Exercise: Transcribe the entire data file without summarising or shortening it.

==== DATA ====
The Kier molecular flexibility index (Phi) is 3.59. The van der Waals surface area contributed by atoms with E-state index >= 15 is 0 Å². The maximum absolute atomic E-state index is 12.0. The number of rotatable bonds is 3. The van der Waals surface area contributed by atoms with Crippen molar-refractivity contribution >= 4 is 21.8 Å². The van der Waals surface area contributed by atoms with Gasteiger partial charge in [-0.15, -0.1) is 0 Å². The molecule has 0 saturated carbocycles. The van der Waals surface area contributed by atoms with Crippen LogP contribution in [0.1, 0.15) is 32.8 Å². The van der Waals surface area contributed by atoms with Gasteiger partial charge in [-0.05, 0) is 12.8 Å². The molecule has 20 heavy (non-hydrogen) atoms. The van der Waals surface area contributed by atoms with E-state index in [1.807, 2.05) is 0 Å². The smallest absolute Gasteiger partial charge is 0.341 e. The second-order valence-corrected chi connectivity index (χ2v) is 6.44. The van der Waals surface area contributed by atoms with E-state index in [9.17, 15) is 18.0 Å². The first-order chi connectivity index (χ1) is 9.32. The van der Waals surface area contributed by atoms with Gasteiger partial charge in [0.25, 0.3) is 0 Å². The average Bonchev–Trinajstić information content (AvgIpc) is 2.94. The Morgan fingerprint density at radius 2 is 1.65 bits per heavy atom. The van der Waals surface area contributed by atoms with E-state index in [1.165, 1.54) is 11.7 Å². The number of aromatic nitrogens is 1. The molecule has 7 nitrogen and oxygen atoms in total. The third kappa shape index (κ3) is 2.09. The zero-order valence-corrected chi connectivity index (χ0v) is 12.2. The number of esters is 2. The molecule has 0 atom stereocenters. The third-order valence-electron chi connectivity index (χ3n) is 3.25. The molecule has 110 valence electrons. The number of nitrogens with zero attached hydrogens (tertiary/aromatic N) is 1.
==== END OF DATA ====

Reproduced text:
The Kier molecular flexibility index (Phi) is 3.59. The van der Waals surface area contributed by atoms with E-state index >= 15 is 0 Å². The maximum absolute atomic E-state index is 12.0. The number of rotatable bonds is 3. The van der Waals surface area contributed by atoms with Crippen molar-refractivity contribution >= 4 is 21.8 Å². The van der Waals surface area contributed by atoms with Gasteiger partial charge in [-0.15, -0.1) is 0 Å². The molecule has 0 saturated carbocycles. The van der Waals surface area contributed by atoms with Crippen LogP contribution in [0.1, 0.15) is 32.8 Å². The van der Waals surface area contributed by atoms with Gasteiger partial charge in [-0.05, 0) is 12.8 Å². The molecule has 20 heavy (non-hydrogen) atoms. The van der Waals surface area contributed by atoms with E-state index in [1.807, 2.05) is 0 Å². The smallest absolute Gasteiger partial charge is 0.341 e. The second-order valence-corrected chi connectivity index (χ2v) is 6.44. The van der Waals surface area contributed by atoms with E-state index in [9.17, 15) is 18.0 Å². The first-order chi connectivity index (χ1) is 9.32. The van der Waals surface area contributed by atoms with Gasteiger partial charge in [0.25, 0.3) is 0 Å². The average Bonchev–Trinajstić information content (AvgIpc) is 2.94. The Morgan fingerprint density at radius 2 is 1.65 bits per heavy atom. The van der Waals surface area contributed by atoms with E-state index in [1.165, 1.54) is 11.7 Å². The number of aromatic nitrogens is 1. The molecule has 7 nitrogen and oxygen atoms in total. The third kappa shape index (κ3) is 2.09. The zero-order valence-corrected chi connectivity index (χ0v) is 12.2. The number of esters is 2. The molecule has 0 atom stereocenters. The third-order valence-electron chi connectivity index (χ3n) is 3.25. The molecule has 110 valence electrons. The number of nitrogens with zero attached hydrogens (tertiary/aromatic N) is 1.